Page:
Net Present Value (NPV): Meaning of NPV, How to Calculate NPV

The Net Present Value (NPV) method as an investment appraisal or capital budgeting technique shows how an investment project affects company shareholders.

CA Ridhi Dhoot

Net Present Value NPV

Net Present Value (NPV): Present value of cash flows minus initial investments, The Net Present Value (NPV) method as an investment appraisal or capital budgeting technique shows how an investment project affects company shareholders’ wealth in present value terms. Maximizing shareholders’ wealth is an important goal for management, and investment projects with positive NPV are wealth enhancing and should be accepted.

Net Present Value

Net Present Value (NPV) : The difference between the present valueof cash inflows and the present value of cash outflows.

When we analyze whether to invest in a particular project or not, or to choose between two or more projects, the most simple and commonly used test is to calculate the NPV. Unlike some techniques where time value of money is not given due importance, NPV is calculated by keeping into mind the concept of time value of money, that is, the effect of inflation and other factors is also considered here.

Now the question is:

How do we calculate the Net Present Value?


To calculate the NPV, we should predict the future cash in flows, ascertain the future cash out flows and determine a rate at which discounting is to be done (to calculate the time value of money). Let us do this with the help of an example:

Eg. ABC Ltd. is planning to invest in one of these two projects. Project – A involving Initial Cash Out flow of Rs. 10 Lacs, estimated cash in flow is say, Rs. 4 Lacs per annum for the next 4 years. Project B involving initial Cash Out flow of Rs. 12 Lacs, estimated cash in flows is say, Rs. 5 lacs per annum for the next 4 years. The rate of discounting to be considered is 15%.


ParticularsProject – AProject – B
[A] Cash In flowRs. 4 LacsRs. 5 Lacs
[B] PVAF @ 15% for 4 years2.85502.8550
[C] Present Value of Cash In flows { A * B }Rs. 11.42 LacsRs. 14.28 Lacs
[D] Initial Cash Out flowRs. 10 LacsRs. 12 Lacs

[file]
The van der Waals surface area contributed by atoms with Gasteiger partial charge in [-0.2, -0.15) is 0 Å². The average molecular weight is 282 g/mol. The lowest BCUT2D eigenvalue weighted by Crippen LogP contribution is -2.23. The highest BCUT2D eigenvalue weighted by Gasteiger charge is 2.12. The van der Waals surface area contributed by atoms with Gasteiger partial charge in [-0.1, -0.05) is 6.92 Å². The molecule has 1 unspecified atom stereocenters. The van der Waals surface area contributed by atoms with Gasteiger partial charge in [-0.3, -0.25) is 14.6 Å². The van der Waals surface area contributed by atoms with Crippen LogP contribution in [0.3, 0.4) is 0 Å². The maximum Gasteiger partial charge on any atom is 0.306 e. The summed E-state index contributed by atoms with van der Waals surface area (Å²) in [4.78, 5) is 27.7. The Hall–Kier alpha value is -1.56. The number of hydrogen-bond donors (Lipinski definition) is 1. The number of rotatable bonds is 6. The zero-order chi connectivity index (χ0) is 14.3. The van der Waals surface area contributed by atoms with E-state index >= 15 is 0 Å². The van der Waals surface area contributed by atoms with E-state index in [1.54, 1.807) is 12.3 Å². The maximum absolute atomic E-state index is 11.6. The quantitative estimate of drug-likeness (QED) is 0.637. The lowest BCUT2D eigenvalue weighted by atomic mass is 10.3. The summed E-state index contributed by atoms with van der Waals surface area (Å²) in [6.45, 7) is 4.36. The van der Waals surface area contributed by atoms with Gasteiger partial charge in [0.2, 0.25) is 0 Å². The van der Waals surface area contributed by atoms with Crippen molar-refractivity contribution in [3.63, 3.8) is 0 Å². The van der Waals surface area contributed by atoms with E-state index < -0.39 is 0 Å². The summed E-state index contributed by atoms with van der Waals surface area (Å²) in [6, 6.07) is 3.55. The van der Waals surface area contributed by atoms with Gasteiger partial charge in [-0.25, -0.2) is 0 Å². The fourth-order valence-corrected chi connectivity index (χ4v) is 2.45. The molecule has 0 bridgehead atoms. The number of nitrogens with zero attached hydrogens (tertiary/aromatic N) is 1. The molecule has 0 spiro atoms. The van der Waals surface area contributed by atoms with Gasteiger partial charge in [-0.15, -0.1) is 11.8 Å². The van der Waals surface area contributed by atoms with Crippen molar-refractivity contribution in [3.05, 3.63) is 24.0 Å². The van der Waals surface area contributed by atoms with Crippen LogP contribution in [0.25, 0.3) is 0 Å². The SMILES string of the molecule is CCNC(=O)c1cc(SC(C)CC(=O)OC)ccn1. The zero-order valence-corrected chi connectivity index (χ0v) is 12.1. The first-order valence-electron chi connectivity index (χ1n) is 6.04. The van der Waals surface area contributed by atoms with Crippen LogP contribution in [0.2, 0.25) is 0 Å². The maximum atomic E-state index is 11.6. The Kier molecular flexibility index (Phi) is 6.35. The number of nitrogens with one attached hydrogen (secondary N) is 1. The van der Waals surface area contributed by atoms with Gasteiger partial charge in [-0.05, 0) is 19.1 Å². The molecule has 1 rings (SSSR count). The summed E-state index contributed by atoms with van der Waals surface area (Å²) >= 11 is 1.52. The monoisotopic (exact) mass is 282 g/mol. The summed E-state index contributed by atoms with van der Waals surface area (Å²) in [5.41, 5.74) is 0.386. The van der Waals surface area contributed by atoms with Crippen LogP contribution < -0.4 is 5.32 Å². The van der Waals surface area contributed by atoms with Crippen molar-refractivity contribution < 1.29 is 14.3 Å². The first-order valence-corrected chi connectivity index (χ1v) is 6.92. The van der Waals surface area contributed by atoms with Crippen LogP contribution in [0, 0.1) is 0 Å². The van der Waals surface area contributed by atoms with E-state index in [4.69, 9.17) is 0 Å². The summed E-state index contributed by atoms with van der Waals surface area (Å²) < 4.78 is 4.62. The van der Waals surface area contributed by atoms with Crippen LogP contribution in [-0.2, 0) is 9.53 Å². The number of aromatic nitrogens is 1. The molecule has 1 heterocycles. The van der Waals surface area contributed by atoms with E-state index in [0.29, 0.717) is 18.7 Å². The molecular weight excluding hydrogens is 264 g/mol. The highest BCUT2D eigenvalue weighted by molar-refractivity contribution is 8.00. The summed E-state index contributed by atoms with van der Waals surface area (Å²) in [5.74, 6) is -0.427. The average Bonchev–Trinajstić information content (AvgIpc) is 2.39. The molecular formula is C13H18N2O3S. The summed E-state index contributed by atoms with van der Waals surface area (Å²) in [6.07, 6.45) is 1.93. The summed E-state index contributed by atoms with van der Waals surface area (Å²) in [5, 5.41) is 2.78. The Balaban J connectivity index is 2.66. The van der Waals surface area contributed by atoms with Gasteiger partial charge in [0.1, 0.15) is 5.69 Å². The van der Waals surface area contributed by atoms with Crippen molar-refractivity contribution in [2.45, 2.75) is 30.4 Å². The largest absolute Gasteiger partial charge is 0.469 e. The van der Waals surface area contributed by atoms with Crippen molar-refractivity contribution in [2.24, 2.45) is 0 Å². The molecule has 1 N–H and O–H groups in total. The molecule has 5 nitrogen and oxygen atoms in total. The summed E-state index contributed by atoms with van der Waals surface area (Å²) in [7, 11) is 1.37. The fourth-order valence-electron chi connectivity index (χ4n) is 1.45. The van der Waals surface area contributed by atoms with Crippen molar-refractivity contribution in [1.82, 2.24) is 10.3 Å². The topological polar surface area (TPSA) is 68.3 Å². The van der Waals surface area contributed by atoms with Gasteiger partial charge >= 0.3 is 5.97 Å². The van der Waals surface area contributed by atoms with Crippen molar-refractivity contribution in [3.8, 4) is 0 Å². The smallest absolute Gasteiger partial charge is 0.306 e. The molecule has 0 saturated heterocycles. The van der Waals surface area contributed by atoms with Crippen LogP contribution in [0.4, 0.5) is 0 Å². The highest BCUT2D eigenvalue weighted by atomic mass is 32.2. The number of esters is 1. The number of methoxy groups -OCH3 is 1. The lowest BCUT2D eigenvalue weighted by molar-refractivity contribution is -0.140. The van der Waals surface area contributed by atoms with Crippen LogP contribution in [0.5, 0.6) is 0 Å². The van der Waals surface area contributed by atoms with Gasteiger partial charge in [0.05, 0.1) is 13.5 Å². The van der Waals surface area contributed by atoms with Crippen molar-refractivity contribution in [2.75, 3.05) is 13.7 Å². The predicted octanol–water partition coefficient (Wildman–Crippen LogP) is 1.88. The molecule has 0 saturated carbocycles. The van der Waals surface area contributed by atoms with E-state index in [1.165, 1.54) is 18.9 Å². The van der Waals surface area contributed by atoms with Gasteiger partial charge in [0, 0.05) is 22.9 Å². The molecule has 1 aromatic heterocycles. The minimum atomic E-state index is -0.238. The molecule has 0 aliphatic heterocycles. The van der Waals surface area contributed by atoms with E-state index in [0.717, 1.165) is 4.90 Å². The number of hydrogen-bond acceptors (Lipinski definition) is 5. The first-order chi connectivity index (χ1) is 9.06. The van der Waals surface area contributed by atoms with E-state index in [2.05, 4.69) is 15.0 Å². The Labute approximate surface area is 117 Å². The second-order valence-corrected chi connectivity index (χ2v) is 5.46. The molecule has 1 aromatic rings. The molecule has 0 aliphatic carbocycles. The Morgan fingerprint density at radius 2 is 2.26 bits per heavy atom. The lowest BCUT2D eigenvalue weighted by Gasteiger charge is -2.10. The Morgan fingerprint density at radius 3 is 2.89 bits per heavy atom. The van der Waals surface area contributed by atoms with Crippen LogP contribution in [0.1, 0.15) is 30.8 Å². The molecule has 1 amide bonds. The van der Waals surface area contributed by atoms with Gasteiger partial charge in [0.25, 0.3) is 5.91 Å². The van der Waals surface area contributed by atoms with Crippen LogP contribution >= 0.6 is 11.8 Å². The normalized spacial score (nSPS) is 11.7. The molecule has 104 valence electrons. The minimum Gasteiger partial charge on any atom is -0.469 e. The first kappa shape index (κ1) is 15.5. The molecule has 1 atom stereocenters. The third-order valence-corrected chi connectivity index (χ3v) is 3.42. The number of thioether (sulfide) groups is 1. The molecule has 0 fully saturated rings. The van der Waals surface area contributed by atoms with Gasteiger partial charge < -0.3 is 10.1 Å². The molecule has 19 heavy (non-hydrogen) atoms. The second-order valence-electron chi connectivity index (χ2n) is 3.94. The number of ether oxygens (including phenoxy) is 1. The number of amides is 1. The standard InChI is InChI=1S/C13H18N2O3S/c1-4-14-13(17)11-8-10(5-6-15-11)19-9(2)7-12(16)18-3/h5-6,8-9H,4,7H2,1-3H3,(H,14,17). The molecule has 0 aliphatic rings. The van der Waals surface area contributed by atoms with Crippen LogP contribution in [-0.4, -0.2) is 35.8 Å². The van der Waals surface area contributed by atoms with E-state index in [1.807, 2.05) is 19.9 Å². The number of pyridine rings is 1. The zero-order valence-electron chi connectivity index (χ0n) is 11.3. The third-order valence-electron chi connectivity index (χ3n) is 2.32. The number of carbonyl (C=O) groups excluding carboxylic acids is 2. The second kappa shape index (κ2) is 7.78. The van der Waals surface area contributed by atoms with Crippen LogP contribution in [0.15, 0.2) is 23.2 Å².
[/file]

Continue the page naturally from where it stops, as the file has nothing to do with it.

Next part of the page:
[E] Net Present Value { C – D }Rs. 1.42 LacsRs. 2.28 Lacs

As seen above, the Net Present value for both the projects is positive. So, if we have an option to choose multiple projects, we can opt for both of them. However, if we had a negative NPV for either of these projects, we would have rejected the same.

In the above case, we had to choose only one of the above-mentioned projects. So, we will choose the project which offers the maximum NPV and also suits our investment aspects. So, if the management of the company so agrees, choosing Project B over Project A is more beneficial to the company.

Now you must be wondering what should the company do when the NPV comes to be 0, well, when the Net Present Value is 0, it is upon the management of the company to decide whether to accept or reject the project. However, it is generally seen that in such cases, the project is accepted by the management. This is so because the rate of discounting is an approximate guess of the management and is generally a little higher as compared to the actual scenario.

Thus, NPV is a good technique to ascertain whether a project is acceptable or not. There are some other techniques as well about which you will get to know in my following articles.

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CA Ridhi Dhoot

The writer is a Chartered Accountant & a Licentiate Company Secretary. You can reach out to her at

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